Planning a book

I was at a dinner party with friends at the weekend and talk turned to the fact that I have a book coming out this spring. Several of my friends then said, "How did you start writing it? Did it just all come to you or did you plan it all out?"

I've seen lots of different articles on this and writers seem to fall into two main camps: those that plan meticulously and those that fly by the seat of their pants and just write.

As you might have guessed from my post about planning 2016, I'm a planner rather than a seat of the pants lass! That said, I've run the gamut between barely planning anything (the novel ended up 180 000 words long and soggy all over and may never see the light of day) to planning a book so much that there was no mystery left and I never wanted to write it (I have a full notebook on my shelves with meticulous detail about pretty much every scene and only about 2000 words of the book actually written)!

Obviously, neither extreme works for me! I don't want to have to edit 180 000 words of sogginess and I don't want to plan all the fun out of writing the book either! I think I've managed to settle on a happy medium (I think!) that works for me, that's reflected in the quote above.

The first thing that comes to me is usually the plot, or at least the bare bones of it. It's a fairly basic route map and one that rarely makes it unscathed through the rest of the process. That's because once I think I have the plot (although plots can be slippery beasts that wriggle away from you!), I start to think about the characters.

I'll devote next week's post to how I develop my characters, but I end up knowing more about some of my characters than I know about my friends! I know every little detail about them, much of which never makes it into the book. I can't hope to know how my characters will react to the situations I'm going to throw them into unless I can get into their heads, and I can only get into their heads when I know huge levels of detail about them.

After getting to know my characters, the real fun and journey of discovery begins! I start to put my characters into different situations and see how they react. They don't always react in a way that's consistent with my original ideas for the plot, but that's okay. Working out how to get the characters back on track whilst staying true to their character is  where much of the fun lies!

Key scenes laid out
with 'in-between scenes' in columns beneath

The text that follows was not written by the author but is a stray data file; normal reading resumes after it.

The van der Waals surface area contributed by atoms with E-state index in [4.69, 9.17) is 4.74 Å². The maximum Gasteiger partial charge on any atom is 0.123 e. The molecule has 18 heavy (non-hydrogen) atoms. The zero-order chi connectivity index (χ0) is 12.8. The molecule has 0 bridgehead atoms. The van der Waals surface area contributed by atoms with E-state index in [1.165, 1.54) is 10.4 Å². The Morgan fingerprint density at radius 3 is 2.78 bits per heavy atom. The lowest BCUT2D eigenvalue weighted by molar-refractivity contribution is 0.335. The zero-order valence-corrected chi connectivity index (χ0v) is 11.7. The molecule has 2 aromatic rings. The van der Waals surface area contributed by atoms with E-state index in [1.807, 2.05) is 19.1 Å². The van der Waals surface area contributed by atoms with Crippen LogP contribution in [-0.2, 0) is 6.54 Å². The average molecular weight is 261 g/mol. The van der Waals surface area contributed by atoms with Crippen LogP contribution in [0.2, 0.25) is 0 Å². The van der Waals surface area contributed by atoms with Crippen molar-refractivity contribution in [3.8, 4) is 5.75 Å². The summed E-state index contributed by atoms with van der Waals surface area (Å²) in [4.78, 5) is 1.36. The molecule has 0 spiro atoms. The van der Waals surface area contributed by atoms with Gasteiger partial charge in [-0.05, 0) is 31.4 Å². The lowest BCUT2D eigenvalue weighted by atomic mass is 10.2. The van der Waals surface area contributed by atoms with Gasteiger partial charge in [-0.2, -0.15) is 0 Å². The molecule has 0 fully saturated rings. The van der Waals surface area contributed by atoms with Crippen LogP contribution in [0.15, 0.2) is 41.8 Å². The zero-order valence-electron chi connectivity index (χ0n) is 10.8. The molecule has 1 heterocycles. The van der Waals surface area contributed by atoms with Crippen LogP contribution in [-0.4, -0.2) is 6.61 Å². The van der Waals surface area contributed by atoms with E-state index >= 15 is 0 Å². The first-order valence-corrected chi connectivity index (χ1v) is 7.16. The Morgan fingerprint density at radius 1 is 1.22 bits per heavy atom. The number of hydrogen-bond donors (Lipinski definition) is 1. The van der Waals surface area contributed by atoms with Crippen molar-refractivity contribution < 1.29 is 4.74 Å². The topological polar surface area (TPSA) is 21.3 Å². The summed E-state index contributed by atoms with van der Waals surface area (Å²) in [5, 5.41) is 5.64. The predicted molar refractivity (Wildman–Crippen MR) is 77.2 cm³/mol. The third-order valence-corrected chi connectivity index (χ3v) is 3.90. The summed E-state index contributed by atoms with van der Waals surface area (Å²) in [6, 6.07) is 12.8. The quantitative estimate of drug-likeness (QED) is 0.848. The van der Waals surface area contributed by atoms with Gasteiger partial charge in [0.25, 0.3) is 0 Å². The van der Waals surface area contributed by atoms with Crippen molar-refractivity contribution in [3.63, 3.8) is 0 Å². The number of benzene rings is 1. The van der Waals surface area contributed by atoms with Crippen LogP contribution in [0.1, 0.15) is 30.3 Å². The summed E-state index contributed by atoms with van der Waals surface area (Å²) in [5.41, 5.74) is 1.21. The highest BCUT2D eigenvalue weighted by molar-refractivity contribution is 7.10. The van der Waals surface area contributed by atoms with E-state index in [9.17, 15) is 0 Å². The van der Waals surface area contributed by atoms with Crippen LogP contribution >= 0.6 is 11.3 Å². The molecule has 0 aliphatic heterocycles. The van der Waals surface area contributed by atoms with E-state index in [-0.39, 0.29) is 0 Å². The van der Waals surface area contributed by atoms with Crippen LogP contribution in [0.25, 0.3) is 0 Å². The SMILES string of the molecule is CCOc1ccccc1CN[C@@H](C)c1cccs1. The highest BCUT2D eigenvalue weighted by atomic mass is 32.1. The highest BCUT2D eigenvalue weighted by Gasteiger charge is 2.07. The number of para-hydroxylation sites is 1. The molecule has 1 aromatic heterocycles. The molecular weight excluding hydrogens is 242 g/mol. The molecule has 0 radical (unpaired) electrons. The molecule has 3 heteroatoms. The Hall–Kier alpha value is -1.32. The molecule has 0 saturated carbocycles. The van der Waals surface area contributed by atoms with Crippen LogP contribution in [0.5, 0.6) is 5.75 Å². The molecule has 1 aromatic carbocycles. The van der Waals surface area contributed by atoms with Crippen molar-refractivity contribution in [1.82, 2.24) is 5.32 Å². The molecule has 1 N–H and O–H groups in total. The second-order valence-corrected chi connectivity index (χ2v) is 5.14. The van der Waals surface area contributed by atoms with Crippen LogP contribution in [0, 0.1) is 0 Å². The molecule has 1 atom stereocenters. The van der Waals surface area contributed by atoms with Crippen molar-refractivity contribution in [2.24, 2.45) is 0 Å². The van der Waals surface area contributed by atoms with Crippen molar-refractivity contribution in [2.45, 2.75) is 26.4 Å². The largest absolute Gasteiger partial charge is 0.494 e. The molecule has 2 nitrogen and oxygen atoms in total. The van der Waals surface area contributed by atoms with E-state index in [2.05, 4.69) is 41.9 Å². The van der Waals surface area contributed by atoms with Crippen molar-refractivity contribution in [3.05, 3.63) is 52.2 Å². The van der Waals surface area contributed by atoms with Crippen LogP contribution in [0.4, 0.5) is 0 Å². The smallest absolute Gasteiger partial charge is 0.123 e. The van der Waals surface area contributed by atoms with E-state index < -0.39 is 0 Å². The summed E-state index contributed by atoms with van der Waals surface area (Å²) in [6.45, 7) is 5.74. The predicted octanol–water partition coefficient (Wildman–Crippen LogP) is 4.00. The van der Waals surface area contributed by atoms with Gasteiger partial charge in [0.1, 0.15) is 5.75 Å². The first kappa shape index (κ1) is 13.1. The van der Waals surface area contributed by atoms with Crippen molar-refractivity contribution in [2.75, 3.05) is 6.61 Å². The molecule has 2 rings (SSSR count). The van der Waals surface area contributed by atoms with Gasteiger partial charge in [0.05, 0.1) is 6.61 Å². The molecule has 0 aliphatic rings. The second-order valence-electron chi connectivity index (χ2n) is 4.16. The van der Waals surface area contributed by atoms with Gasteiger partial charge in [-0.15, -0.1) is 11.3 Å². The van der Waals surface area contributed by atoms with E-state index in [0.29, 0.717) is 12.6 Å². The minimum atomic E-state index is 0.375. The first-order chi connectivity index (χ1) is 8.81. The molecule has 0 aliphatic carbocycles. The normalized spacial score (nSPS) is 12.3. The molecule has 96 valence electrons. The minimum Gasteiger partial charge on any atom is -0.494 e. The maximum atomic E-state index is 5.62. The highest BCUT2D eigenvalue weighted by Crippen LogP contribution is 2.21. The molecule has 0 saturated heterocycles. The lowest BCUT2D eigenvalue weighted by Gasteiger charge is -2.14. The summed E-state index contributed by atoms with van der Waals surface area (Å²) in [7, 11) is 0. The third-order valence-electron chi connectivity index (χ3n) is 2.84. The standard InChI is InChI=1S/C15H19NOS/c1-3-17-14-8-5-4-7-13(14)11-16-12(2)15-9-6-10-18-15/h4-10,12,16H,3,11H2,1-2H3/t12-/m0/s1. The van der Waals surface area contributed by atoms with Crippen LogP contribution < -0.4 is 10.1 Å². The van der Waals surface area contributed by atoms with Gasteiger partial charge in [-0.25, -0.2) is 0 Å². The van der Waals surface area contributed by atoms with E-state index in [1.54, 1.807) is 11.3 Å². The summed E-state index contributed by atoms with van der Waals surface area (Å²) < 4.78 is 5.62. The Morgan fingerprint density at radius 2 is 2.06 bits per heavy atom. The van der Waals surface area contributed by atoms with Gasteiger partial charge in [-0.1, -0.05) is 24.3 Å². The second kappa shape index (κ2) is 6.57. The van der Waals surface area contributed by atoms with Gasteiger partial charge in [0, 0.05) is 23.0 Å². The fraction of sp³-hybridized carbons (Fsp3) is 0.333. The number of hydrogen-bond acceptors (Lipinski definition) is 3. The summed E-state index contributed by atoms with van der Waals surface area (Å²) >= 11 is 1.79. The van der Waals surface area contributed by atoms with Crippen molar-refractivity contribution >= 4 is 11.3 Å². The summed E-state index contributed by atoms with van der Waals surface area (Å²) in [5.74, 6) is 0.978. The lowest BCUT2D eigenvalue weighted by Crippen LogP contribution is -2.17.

Once I've got a sense of how the (new) plot is lying, I sketch out the key points of the plot and write them up on 5x7 inch index cards. These get laid out across the long edge of the dining room table. I then work out what needs to happen between each of those key scenes - what vital bits of information do the characters need to know before they get to point X etc. - and weave those into the scenes in between the key ones. An outline of these 'in-between scenes' get written on 4x6 inch index cards and laid out on the table in a column under the key scene.

This helps me in two ways - one, if there's a massive gap in the plot, there will be a dearth of cards! Secondly, I colour-code different strands of the story or different points of view, and a preponderance (or lack) of a colour helps me to balance things up.

I then use old diaries to map the scenes out, to help me get the dawn/dusk/weather etc. correct as well as ensuring that someone doesn't discover something before it has happened!

Once I have the majority of the scenes sorted, I start writing. Because I know what should be happening where and when, it means I don't have to write the book in order, and because the scenes are largely skeletal in outline, there's space to change things as I write.

Having had disasters with both too much planning and too little planning, I'm hoping that I've now found a Goldilocks system of just the right amount of planning! There's enough to know where I'm going, but with the potential to make some discoveries on the way.

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